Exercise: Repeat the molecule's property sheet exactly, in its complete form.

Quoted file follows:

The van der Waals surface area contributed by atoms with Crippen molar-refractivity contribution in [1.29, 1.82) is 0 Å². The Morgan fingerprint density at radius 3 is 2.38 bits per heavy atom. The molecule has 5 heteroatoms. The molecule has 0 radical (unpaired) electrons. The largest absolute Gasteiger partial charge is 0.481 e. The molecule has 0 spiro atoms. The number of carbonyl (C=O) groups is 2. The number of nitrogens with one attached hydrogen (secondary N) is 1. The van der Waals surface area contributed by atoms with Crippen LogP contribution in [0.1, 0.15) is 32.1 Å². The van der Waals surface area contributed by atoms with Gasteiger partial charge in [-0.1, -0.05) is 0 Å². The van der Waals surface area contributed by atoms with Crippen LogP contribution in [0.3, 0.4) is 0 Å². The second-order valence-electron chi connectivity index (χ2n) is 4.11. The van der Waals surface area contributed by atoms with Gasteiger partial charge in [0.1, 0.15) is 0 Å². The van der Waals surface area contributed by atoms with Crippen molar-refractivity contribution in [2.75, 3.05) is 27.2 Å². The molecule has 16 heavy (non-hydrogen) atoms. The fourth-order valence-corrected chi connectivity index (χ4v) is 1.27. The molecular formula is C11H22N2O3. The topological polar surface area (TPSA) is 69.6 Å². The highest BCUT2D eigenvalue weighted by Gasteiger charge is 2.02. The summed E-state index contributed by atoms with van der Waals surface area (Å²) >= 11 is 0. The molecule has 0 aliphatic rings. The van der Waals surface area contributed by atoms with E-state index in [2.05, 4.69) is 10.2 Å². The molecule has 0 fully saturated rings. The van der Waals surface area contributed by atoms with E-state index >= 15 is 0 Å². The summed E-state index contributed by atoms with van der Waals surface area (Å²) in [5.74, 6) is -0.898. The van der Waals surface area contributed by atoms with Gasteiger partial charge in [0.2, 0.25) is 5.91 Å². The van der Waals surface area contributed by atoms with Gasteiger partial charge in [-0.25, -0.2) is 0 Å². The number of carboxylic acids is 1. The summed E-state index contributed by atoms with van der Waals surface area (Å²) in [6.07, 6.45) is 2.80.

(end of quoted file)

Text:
The van der Waals surface area contributed by atoms with Crippen molar-refractivity contribution in [1.29, 1.82) is 0 Å². The Morgan fingerprint density at radius 3 is 2.38 bits per heavy atom. The molecule has 5 heteroatoms. The molecule has 0 radical (unpaired) electrons. The largest absolute Gasteiger partial charge is 0.481 e. The molecule has 0 spiro atoms. The number of carbonyl (C=O) groups is 2. The number of nitrogens with one attached hydrogen (secondary N) is 1. The van der Waals surface area contributed by atoms with Crippen LogP contribution in [0.1, 0.15) is 32.1 Å². The van der Waals surface area contributed by atoms with Gasteiger partial charge in [-0.1, -0.05) is 0 Å². The van der Waals surface area contributed by atoms with Crippen LogP contribution in [0.3, 0.4) is 0 Å². The second-order valence-electron chi connectivity index (χ2n) is 4.11. The van der Waals surface area contributed by atoms with Gasteiger partial charge in [0.1, 0.15) is 0 Å². The van der Waals surface area contributed by atoms with Crippen molar-refractivity contribution in [2.75, 3.05) is 27.2 Å². The molecule has 16 heavy (non-hydrogen) atoms. The fourth-order valence-corrected chi connectivity index (χ4v) is 1.27. The molecular formula is C11H22N2O3. The topological polar surface area (TPSA) is 69.6 Å². The highest BCUT2D eigenvalue weighted by Gasteiger charge is 2.02. The summed E-state index contributed by atoms with van der Waals surface area (Å²) >= 11 is 0. The molecule has 0 aliphatic rings. The van der Waals surface area contributed by atoms with E-state index in [2.05, 4.69) is 10.2 Å². The molecule has 0 fully saturated rings. The van der Waals surface area contributed by atoms with E-state index >= 15 is 0 Å². The summed E-state index contributed by atoms with van der Waals surface area (Å²) in [5.74, 6) is -0.898. The van der Waals surface area contributed by atoms with Gasteiger partial charge in [0.2, 0.25) is 5.91 Å². The van der Waals surface area contributed by atoms with Gasteiger partial charge in [-0.25, -0.2) is 0 Å². The number of carboxylic acids is 1. The summed E-state index contributed by atoms with van der Waals surface area (Å²) in [6.07, 6.45) is 2.80.